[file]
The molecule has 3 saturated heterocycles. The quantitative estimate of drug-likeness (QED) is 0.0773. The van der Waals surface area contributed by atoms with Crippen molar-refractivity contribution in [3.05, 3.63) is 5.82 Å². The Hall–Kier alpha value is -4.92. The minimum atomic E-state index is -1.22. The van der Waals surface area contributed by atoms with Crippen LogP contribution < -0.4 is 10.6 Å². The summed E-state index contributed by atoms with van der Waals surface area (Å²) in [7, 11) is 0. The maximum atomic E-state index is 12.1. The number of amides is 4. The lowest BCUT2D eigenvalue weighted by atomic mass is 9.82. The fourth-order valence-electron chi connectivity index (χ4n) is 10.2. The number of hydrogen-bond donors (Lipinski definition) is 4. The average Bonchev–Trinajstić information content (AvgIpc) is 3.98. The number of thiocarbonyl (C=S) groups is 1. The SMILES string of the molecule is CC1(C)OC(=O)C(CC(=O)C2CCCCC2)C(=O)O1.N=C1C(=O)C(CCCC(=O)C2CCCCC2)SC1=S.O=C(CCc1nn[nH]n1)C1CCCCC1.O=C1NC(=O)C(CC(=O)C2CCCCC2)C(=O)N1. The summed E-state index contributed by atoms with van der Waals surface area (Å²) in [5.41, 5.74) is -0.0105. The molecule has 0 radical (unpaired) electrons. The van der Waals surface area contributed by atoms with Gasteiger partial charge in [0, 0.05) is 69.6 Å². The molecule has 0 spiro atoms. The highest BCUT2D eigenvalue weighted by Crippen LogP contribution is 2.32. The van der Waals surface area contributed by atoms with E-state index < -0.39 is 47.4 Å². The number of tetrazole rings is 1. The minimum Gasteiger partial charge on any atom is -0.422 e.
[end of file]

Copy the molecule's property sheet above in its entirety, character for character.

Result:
The molecule has 3 saturated heterocycles. The quantitative estimate of drug-likeness (QED) is 0.0773. The van der Waals surface area contributed by atoms with Crippen molar-refractivity contribution in [3.05, 3.63) is 5.82 Å². The Hall–Kier alpha value is -4.92. The minimum atomic E-state index is -1.22. The van der Waals surface area contributed by atoms with Crippen LogP contribution < -0.4 is 10.6 Å². The summed E-state index contributed by atoms with van der Waals surface area (Å²) in [7, 11) is 0. The maximum atomic E-state index is 12.1. The number of amides is 4. The lowest BCUT2D eigenvalue weighted by atomic mass is 9.82. The fourth-order valence-electron chi connectivity index (χ4n) is 10.2. The number of hydrogen-bond donors (Lipinski definition) is 4. The average Bonchev–Trinajstić information content (AvgIpc) is 3.98. The number of thiocarbonyl (C=S) groups is 1. The SMILES string of the molecule is CC1(C)OC(=O)C(CC(=O)C2CCCCC2)C(=O)O1.N=C1C(=O)C(CCCC(=O)C2CCCCC2)SC1=S.O=C(CCc1nn[nH]n1)C1CCCCC1.O=C1NC(=O)C(CC(=O)C2CCCCC2)C(=O)N1. The summed E-state index contributed by atoms with van der Waals surface area (Å²) in [5.41, 5.74) is -0.0105. The molecule has 0 radical (unpaired) electrons. The van der Waals surface area contributed by atoms with Gasteiger partial charge in [0, 0.05) is 69.6 Å². The molecule has 0 spiro atoms. The highest BCUT2D eigenvalue weighted by Crippen LogP contribution is 2.32. The van der Waals surface area contributed by atoms with E-state index < -0.39 is 47.4 Å². The number of tetrazole rings is 1. The minimum Gasteiger partial charge on any atom is -0.422 e.